Monday, 21 February 2011

If music be the food of love...

Here we go again! A MEME request has arrived from Graham Peacock, author of one of my regular blog reads, diggingalot, which means it would be rude not to respond! Although, I have to say, I was going to leave this particular debate alone for a while, despite having lots to say on the matter and much more than I will be able to here!

However, this does give me an opportunity, as I have been so warmly invited, to spell out a handful of things that seriously bug me! Graham's MEME asks for 'Your best contemporary worship song ever' but let's get some things straight first:
  1. There is NO SUCH THING as Christian Music, CCM or whatever...
  2. There is NO SUCH THING as Worship Music...
  3. There is NO SUCH THING as Sacred Music...
  4. There is NO SUCH THING as Secular Music...
  5. Music itself is NOT Worship - although music can be worshipful...
  6. Music IS often Spiritual - more on this in a future post...
  7. There IS such a thing as a priority to care for the sick, the oppressed, the poor, the downtrodden and the immigrant...
Let's emphasise this with is an important quote in Rob Bell's book Velvet Elvis:
Something can be labeled 'Christian' and not be true or good. It is possible for music to be labeled Christian and be terrible music. Just because it is a Christian book by a Christian author and it was purchased in a Christian bookstore doesn't mean it is all true or good or beautiful. A Christian political group puts me in an awkward position: What if I disagree with them? Am I less of a Christian? What if I am convinced the 'Christian' thing to do is to vote the exact opposite?
'Christian' (the word) is a great noun but a poor adjective.
Another issue with using 'Christian' and 'Worship' as adjectives coupled with the word music has meant that both new commercial opportunities and new genres have arisen over the years. These have led to sub-standard product being peddled to churches and Christians in preference to most mainstream music on the grounds the former is more sanctified. It is not! It is simply not as good as the mainstream equivalent, often a poor quality sound-alike!

I recall Francis Schaeffer said something along the lines of 'you can have good art with good message, bad art with a good message, good art with a bad message and finally bad art with a bad message'. My opinion (yes, opinion!) is the stuff described as 'Christian Music' and 'Worship Music' falls into the latter category. Why don't we see the image of the Creator in so much of the mainstream music / art that is there ready made to utilise in church?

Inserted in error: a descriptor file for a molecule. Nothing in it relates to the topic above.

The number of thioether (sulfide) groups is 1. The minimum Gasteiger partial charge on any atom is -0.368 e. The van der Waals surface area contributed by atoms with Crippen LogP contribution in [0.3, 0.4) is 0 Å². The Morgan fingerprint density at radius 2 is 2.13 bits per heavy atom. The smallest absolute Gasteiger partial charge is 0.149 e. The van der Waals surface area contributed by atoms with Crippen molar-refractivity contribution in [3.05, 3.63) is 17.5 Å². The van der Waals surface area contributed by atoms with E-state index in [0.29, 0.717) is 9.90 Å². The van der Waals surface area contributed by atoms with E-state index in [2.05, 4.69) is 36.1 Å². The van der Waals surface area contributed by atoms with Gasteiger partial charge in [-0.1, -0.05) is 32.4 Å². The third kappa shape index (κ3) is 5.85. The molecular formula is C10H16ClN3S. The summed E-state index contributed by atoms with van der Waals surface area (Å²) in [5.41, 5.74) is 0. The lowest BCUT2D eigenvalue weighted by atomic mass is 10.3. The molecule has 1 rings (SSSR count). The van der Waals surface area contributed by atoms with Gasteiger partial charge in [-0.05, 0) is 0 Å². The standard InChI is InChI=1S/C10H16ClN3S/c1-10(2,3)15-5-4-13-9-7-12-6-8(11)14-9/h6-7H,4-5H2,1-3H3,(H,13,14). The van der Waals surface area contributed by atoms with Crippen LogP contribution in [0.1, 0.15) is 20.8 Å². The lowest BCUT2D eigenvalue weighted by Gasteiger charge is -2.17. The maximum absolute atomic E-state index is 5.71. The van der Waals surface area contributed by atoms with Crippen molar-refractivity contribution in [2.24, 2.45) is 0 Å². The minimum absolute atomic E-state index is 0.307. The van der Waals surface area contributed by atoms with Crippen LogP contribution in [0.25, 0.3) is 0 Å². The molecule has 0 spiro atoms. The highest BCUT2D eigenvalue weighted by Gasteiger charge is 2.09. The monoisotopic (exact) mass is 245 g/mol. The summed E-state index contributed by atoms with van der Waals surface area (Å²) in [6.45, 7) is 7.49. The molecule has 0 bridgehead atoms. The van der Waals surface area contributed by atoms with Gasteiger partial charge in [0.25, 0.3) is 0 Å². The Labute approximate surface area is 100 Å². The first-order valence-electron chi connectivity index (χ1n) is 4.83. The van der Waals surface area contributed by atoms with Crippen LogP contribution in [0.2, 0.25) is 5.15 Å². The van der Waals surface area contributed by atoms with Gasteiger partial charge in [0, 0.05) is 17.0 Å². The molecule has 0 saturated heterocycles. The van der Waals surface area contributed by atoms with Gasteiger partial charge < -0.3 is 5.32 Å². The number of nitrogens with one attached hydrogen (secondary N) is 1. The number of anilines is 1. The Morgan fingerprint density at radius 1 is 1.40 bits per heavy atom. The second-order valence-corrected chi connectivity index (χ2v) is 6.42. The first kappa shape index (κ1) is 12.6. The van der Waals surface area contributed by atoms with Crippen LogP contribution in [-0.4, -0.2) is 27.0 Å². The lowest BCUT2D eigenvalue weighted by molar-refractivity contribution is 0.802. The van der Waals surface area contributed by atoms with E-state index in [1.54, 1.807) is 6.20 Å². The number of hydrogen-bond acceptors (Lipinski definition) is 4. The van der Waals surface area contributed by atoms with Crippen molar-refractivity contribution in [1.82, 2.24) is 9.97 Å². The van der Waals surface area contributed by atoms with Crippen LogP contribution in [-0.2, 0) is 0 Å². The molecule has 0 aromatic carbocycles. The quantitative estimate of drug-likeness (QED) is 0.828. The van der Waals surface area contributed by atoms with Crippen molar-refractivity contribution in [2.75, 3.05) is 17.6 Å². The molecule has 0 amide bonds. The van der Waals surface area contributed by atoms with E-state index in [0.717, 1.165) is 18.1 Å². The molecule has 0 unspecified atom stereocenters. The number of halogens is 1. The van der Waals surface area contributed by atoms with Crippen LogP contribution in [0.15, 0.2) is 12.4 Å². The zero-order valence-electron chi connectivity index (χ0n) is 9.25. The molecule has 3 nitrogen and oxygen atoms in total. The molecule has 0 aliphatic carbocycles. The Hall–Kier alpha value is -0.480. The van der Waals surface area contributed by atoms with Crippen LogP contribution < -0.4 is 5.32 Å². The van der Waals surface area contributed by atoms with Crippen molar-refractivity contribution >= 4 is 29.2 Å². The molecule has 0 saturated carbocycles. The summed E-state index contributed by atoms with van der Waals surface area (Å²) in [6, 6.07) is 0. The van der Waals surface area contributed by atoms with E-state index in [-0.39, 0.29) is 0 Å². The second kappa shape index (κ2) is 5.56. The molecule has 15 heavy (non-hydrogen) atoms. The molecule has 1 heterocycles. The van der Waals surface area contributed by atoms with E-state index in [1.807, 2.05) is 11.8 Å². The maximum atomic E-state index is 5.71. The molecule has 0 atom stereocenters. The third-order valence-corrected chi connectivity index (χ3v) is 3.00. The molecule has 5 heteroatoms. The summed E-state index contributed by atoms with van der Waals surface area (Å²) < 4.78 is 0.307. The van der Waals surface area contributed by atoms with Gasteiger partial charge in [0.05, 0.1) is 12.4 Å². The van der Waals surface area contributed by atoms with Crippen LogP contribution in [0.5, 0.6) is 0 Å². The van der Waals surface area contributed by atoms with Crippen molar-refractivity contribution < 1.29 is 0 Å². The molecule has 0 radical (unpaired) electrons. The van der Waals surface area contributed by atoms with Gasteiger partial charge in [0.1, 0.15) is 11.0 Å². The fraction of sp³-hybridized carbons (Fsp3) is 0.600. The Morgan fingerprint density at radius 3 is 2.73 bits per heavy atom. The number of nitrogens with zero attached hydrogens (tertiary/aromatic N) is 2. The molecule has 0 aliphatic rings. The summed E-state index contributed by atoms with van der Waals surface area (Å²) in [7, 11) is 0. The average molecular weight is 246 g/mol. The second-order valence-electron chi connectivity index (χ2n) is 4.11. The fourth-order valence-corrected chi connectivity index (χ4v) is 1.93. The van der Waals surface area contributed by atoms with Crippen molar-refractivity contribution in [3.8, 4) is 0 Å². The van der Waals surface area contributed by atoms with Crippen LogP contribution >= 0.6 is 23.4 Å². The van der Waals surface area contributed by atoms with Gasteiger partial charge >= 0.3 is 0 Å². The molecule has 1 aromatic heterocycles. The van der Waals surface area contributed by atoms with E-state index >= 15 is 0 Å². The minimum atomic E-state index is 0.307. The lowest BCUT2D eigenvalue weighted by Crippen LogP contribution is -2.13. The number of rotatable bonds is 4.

In a service of divine worship music needs to enhance, encourage and engage the congregation. It should not be an opportunity to proselytise, pander to personal preferences or perform for performance's sake. Music must be an integrated element of the liturgy, whatever style the latter follows. Even worse, this type of music is all too often delivered in such an inappropriate, mind numbing, ear bleeding and indecipherable form that still doesn't hide its naffness! Of course, worship does not necessarily take place within a church anyway, it can and, perhaps, should, happen everywhere... that's a debate.

Although I do not think such a thing as 'contemporary worship music' exists I will just mention contemporary hymns. I do concede that songwriter Stuart Townend has created some moving hymnody, (good art, good message), for example, 'How Deep The Father's Love', which is distinctly different from the usual modern churchy fare.

Having said all that, I have made a suggestion above, simply entitled 'You', which is a song that readily engages me in worship. It is by my buddy Rob Halligan, singer / songwriter extrordinaire and also the lead singist in After The Fire. It spells out grandness, it quotes the good book, it employs poetic imagery, it evokes discipleship and even a personal response but not as a simpering request to cuddle up to Jesus. It is just at home in the set list when we play a full on mainstream concert or in a liturgical church service, thereby breaking any divide between the sacred and secular.

I know this only just scratches the surface, my plea is to leave the veil of the Temple riven.



Graham said...

I like this post- thanks (and the music)! And I broadly agree with it- love to see some of this developed more sometime.